Sensors, Electronics and Prototyping

Best setup for UAV-application

Welcome to Redshift Labs Forums UM7 Product Support Best setup for UAV-application

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    I’m wondering about the best setup for a specific application:

    During flight phase of an UAV – lasting about 15 minutes – I’ve to log 3D attitude with best quality (the data won’t be used for controling the UAV). For yaw an absolute azimut regarding magnetic north would be fine, but an relative value would do as well. As far as static tests on gound have shown, pitch an roll are quite quite stable whereas yaw shows a drift of about one degree per minute (NMEA output).

    What I’ve done so far:

    – Magnetic calibration procedure done once.
    – Powering up and waiting some time for stable temperature.
    – Issuing command “ZERO_GYROS”
    – Issuing command “SET_MAG_REFERENCE”
    (this command seems to have wrong description on page 78, I assume it’s equal to “set mag vector” in the tool)

    I don’t understand exactly how the EKF combines gyro/acc-data together with mag-data. E.g. there is configurable some “mag stat update”. Is there some more information like application notes rearding this topics and might it be possible to decrease yaw drift?




    Usually, if there is yaw drift on the UM7, it is because there are magnetometer calibration issues that prevent the angle from being measured properly. If there are time-varying magnetics fields (from the permanent magnets in a motor, for example), it can make it very difficult to get a good yaw estimate.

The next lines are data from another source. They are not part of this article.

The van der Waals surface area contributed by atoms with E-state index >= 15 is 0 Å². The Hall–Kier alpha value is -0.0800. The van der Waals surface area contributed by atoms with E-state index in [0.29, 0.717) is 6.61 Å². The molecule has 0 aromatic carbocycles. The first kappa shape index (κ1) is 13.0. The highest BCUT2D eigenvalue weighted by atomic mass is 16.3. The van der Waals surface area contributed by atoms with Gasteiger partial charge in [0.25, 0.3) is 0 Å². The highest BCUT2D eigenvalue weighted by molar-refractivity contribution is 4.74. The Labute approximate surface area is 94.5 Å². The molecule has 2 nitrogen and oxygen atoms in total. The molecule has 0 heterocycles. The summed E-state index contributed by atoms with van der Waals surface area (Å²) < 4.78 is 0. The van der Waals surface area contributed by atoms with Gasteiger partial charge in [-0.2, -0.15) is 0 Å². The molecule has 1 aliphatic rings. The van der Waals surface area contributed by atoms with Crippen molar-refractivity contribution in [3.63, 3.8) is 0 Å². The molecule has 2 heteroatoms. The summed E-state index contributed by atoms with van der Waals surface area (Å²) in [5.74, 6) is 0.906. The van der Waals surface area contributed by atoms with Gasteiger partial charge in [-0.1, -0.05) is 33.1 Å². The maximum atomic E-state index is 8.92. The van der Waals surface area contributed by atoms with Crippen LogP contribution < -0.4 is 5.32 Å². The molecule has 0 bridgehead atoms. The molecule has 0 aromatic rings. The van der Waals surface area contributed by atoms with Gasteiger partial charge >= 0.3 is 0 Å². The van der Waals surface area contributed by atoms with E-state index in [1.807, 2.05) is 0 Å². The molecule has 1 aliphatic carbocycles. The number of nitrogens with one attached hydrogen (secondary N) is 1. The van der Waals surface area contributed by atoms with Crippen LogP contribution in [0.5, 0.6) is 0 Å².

The magnetometer reference vector tells the UM7 what magnetometer measurement to expect when yaw = pitch = roll = 0 degrees. During operation, it takes the measured magnetic field in the sensor body frame and uses the current attitude estimate to rotate it into the inertial frame (see this library article for details about coordinate frames used on the UM7). If the attitude estimate is perfect and there are no magnetic field distortions, the rotated magnetic field measurement should match the reference vector perfectly. Distortions cause the sensor to erroneously measure attitude error.

    You are doing all the right things to prevent yaw drift, but it could be that motor magnetics are causing problems. Also, be sure that you are writing everything to FLASH.


    Also, it’s worth noting that the GP9 does much, much better than the UM7 on a flying platform. And it doesn’t use the magnetometer to measure yaw, so magnetic field distortions are a non-issue.

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